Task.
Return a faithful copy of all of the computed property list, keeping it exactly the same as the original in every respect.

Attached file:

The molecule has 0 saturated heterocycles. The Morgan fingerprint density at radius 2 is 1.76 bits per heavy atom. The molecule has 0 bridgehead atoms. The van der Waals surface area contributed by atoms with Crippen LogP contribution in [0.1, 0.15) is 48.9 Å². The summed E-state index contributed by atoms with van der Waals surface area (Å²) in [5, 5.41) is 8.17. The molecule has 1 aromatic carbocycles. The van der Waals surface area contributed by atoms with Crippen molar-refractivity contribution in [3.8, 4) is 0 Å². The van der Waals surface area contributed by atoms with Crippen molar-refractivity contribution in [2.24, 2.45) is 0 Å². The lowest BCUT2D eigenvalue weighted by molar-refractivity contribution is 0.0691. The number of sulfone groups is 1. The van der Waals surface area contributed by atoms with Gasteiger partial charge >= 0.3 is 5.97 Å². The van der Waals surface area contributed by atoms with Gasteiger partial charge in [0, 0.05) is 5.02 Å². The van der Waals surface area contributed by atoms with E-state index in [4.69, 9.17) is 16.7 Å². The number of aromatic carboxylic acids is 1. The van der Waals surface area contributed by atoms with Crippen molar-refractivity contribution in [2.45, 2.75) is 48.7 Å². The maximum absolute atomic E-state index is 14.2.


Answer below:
The molecule has 0 saturated heterocycles. The Morgan fingerprint density at radius 2 is 1.76 bits per heavy atom. The molecule has 0 bridgehead atoms. The van der Waals surface area contributed by atoms with Crippen LogP contribution in [0.1, 0.15) is 48.9 Å². The summed E-state index contributed by atoms with van der Waals surface area (Å²) in [5, 5.41) is 8.17. The molecule has 1 aromatic carbocycles. The van der Waals surface area contributed by atoms with Crippen molar-refractivity contribution in [3.8, 4) is 0 Å². The van der Waals surface area contributed by atoms with Crippen molar-refractivity contribution in [2.24, 2.45) is 0 Å². The lowest BCUT2D eigenvalue weighted by molar-refractivity contribution is 0.0691. The number of sulfone groups is 1. The van der Waals surface area contributed by atoms with Gasteiger partial charge >= 0.3 is 5.97 Å². The van der Waals surface area contributed by atoms with Gasteiger partial charge in [0, 0.05) is 5.02 Å². The van der Waals surface area contributed by atoms with E-state index in [4.69, 9.17) is 16.7 Å². The number of aromatic carboxylic acids is 1. The van der Waals surface area contributed by atoms with Crippen molar-refractivity contribution in [2.45, 2.75) is 48.7 Å². The maximum absolute atomic E-state index is 14.2.